VENTNOR — Former Philadelphia Eagles quarterback Ron Jaworski stood before a group of Ventnor Pirates junior football players and began giving them the “there’s no ‘I’ in team” talk.

But it wasn’t the game of football Jaworski was talking about Monday. It was a multi-organization, community-led effort to restore their football field and the recreation complex it is in, Titus Field Complex, by the bay in Ventnor Heights.

Titus Field Complex, which is named for former Ventnor Mayor Henry Titus, received about $30,000 in damage during Hurricane Sandy, said Pirates varsity football coach and Ventnor Pirates Association President A.J. Russo.

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To repair the complex and the replace the damaged items, Jaworski’s nonprofit organization, Jaws Youth Playbook, donated $30,000 to Ventnor. Several community organizations and individuals also donated money, time and labor to the effort, resulting in an additional $7,000 in donations.

As the renovated Titus Field Complex was unveiled Monday, Jaworski came to take a tour of the facility and talk to the children and the others involved. The effort to repair the complex began June 28 and continued throughout the summer.

During the unveiling, Mayor Mike Bagnell presented Jaworski with a key to Ventnor as a thank you for his organization’s donation.

“One thing I noticed about all of these volunteers is they couldn’t wait to say ‘thank you’ to me for allowing them to help you,” Bagnell said to the children.

Right after the storm, Russo said, the football field was “under three feet of water.”

The complex’s concession stand was severely damaged, needing a new roof, siding, interior appliances and wiring. A great deal of the Pirates’ football and cheerleader uniforms and team equipment was ruined, including more than 60 sets of shoulder pads, 40 helmets and many uniforms that were a “soggy mess” he said.

The donations were used to purchase the materials to make the repairs to the field and concession stand as well as to buy new uniforms and equipment for the kids and replace an outdated, non-functional scoreboard, which according to 10-year-old Pirate junior football player C.J. Egrie, of Ventnor, was very much needed.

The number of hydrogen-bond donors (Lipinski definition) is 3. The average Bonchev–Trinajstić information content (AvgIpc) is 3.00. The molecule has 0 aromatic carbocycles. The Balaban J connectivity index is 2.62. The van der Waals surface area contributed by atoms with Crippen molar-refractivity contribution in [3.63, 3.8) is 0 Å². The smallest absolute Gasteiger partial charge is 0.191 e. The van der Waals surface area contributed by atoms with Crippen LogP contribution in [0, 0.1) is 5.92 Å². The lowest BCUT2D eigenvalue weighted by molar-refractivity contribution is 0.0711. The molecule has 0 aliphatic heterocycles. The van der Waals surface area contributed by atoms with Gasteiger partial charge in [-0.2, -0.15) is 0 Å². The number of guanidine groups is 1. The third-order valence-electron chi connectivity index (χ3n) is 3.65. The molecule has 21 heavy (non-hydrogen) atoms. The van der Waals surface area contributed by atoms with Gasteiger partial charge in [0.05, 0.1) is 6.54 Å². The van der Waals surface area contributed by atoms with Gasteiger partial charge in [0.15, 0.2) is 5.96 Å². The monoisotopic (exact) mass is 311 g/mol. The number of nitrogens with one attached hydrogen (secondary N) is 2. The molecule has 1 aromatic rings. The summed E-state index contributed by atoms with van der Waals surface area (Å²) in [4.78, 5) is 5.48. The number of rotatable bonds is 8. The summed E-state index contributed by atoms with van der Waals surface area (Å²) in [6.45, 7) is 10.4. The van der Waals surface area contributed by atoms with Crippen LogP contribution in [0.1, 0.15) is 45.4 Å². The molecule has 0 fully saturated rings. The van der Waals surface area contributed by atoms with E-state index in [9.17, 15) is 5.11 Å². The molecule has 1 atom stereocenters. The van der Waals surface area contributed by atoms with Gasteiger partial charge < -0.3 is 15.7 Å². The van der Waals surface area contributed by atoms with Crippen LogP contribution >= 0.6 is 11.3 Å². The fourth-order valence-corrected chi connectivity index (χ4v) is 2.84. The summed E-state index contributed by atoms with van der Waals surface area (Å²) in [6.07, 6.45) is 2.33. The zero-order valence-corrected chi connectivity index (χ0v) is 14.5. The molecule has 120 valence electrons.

“The past years I played we couldn’t even see the scoreboard,” C.J. said. “We had to ask the coaches to tell us the score. We’re finally getting a new scoreboard. Finally.”

The United Way of Greater Philadelphia and Southern New Jersey and Atlantic County Revive, the county’s long-term recovery group, acted as the liaisons between Jaws Youth Playbook and Ventnor, connecting the two and helping to rally volunteers to complete the work.

Sara McCullough, senior director of the United Way of Greater Philadelphia and Southern New Jersey, said Jaws, which has a partnership with United Way, asked for help in finding a project that would help Hurricane Sandy victims.

“Jaworski has built a close relationship with the area since he hosts his annual Ron Jaworski Celebrity Golf Challenge fundraiser here (in Atlantic County) each year, and he wanted to find a project that would specifically help children who were affected by Superstorm Sandy,” McCullough said.

Jess Myers, the executive director of Jaws, said its mission is to support projects that enhance the health and well being of children in need.

“We have a belief that things like fields, playgrounds and ballparks are so important to the heartbeat of a community,” she said.

Jaworski said the completed complex looks spectacular and he commended the many volunteers and organization that helped make it possible.

He said the project was about more than repairing a recreational complex; it was about helping rebuild a community that was affected by the storm.

“It’s about the 120 young men who will be playing football this year. It’s about the 100 young ladies who will be cheerleaders for these teams. It’s about 220 young people whose lives you have made a profound impact on,” he said to the volunteers, coaches and elected officials seated in stands before him. “That’s what it’s all about — the community getting together to keep these young men and women off the streets. This effort is about them.”

Contact Elisa Lala:


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More than 30 years’ experience reporting and editing for newspapers and magazines in Illinois, Colorado, Texas and New Jersey and 1985 winner of the Texas Daily Newspaper Association’s John Murphy Award for copy editing.

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